We are celebrating Inspiring Black American Heroes Every Week in February. This week, we learn about the contributions of Harriet Tubman, an American abolitionist, humanitarian, social activist, and suffragist.
Special thanks to Choir Member and long-time Unity Member, Jeannine W. Baldwin, for providing this inspiring write-up.
Harriet Tubman (born Araminta “Minty” Ross) was born in March 1822 into slavery in Maryland. Tubman was beaten and whipped by enslavers as a child. Early in life, she suffered a traumatic head wound when an irate overseer threw a heavy metal weight, intending to hit another slave. After her injury, Tubman began experiencing vivid visions and dreams which she often claimed were “premonitions from God” that influenced her actions throughout her life.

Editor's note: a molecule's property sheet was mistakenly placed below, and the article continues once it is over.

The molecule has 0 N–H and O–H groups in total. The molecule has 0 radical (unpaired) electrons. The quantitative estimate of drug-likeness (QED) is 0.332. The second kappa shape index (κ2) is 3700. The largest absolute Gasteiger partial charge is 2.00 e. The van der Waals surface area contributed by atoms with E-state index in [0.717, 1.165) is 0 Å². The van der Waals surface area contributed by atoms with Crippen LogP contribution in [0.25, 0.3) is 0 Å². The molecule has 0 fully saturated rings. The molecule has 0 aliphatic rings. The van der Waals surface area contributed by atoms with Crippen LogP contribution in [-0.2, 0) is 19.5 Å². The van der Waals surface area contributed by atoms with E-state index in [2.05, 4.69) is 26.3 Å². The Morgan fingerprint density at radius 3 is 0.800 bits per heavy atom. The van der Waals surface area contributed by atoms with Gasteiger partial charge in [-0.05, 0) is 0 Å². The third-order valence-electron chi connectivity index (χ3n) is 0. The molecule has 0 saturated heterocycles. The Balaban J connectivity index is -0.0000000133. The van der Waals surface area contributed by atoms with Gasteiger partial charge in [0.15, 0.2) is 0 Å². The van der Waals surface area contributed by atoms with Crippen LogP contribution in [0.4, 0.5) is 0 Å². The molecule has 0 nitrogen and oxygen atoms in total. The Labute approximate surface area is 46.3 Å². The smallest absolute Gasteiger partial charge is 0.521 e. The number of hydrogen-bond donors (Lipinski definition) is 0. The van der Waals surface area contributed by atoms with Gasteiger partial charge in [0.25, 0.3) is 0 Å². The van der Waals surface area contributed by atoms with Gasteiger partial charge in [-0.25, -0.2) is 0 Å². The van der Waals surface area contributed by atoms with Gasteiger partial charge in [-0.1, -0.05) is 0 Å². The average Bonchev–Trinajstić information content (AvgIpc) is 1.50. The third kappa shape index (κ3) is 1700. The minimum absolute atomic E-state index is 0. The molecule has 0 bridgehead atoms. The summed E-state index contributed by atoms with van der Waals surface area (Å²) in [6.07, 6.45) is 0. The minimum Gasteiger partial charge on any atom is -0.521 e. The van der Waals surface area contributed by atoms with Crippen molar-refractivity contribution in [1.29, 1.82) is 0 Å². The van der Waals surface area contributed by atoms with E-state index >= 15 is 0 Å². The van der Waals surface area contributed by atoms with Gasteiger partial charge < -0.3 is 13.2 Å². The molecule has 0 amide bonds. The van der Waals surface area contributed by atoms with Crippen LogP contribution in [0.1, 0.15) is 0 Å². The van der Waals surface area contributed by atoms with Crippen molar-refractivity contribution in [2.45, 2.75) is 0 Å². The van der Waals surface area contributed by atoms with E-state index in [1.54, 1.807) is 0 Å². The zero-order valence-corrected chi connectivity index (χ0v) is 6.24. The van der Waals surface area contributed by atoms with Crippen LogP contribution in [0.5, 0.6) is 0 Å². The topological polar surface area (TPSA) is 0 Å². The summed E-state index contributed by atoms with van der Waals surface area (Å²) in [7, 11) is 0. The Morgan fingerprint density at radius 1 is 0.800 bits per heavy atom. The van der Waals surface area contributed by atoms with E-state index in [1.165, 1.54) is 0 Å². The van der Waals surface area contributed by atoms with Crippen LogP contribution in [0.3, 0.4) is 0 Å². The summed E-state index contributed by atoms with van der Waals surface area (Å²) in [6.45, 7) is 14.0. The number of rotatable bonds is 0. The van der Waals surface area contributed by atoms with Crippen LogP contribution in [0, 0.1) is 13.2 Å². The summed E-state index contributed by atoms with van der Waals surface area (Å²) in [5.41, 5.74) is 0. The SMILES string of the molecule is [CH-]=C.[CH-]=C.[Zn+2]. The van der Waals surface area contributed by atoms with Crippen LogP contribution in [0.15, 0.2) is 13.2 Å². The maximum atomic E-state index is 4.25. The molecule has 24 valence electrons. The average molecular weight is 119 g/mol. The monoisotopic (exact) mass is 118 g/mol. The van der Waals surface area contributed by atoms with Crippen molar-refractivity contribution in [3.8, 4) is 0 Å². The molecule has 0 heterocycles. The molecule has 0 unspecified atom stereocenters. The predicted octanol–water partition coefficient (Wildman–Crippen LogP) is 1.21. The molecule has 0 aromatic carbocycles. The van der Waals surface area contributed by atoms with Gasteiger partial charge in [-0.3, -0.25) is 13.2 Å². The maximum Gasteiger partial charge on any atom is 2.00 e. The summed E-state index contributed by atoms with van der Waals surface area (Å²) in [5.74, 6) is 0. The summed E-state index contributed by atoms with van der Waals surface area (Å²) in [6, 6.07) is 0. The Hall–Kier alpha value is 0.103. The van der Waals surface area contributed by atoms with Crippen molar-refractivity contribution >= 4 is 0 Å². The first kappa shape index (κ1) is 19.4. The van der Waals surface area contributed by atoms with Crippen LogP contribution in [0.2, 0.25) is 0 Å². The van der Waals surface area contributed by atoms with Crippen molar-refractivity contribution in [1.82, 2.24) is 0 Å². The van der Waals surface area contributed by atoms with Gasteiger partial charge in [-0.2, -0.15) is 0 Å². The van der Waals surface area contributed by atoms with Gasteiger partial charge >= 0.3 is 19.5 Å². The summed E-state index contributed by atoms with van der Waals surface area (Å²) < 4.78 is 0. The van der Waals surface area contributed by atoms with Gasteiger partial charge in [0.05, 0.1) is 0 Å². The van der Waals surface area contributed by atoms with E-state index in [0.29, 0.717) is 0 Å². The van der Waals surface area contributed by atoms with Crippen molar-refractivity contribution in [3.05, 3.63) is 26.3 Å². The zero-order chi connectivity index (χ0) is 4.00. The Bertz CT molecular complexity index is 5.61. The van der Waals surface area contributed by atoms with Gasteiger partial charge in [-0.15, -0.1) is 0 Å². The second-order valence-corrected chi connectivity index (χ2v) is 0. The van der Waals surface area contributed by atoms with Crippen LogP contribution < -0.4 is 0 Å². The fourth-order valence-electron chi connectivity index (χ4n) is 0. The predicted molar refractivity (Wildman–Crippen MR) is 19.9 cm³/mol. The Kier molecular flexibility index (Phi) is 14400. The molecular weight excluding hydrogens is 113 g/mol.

Escaping Slavery and Starting the Underground Railroad
After escaping slavery, Tubman made 13 missions to rescue approximately 70 enslaved people using the network of antislavery activists and safe houses known collectively as the Underground Railroad.
“I never lost a passenger. I was free and they should be free.” - Harriet Tubman
Serving as a Nurse, an Armed Scout, and Spy for the Union Army
When the Civil War began, Tubman worked for the Union Army first as a cook and nurse and later as an armed scout and spy. She is credited as the first woman to lead an armed expedition in the war.
A force to be Reckoned With
Though just over five feet tall, she was a force to be reckoned with, although it took over three decades for the government to recognize her military contributions and award her financially.
Continues to Serve and Care for others until her Final Days
In her later years, Tubman worked to promote the cause of women’s suffrage alongside women such as Susan B. Anthony. Diagnosed with Pneumonia, Harriet Tubman made her transition on March 10, 1913, but her legacy of courage, freedom, and caring for others lives on in perpetuity.
“I AM FREE, I AM UNLIMITED, THERE ARE NO CHAINS THAT BIND ME.” - Harriet Tubman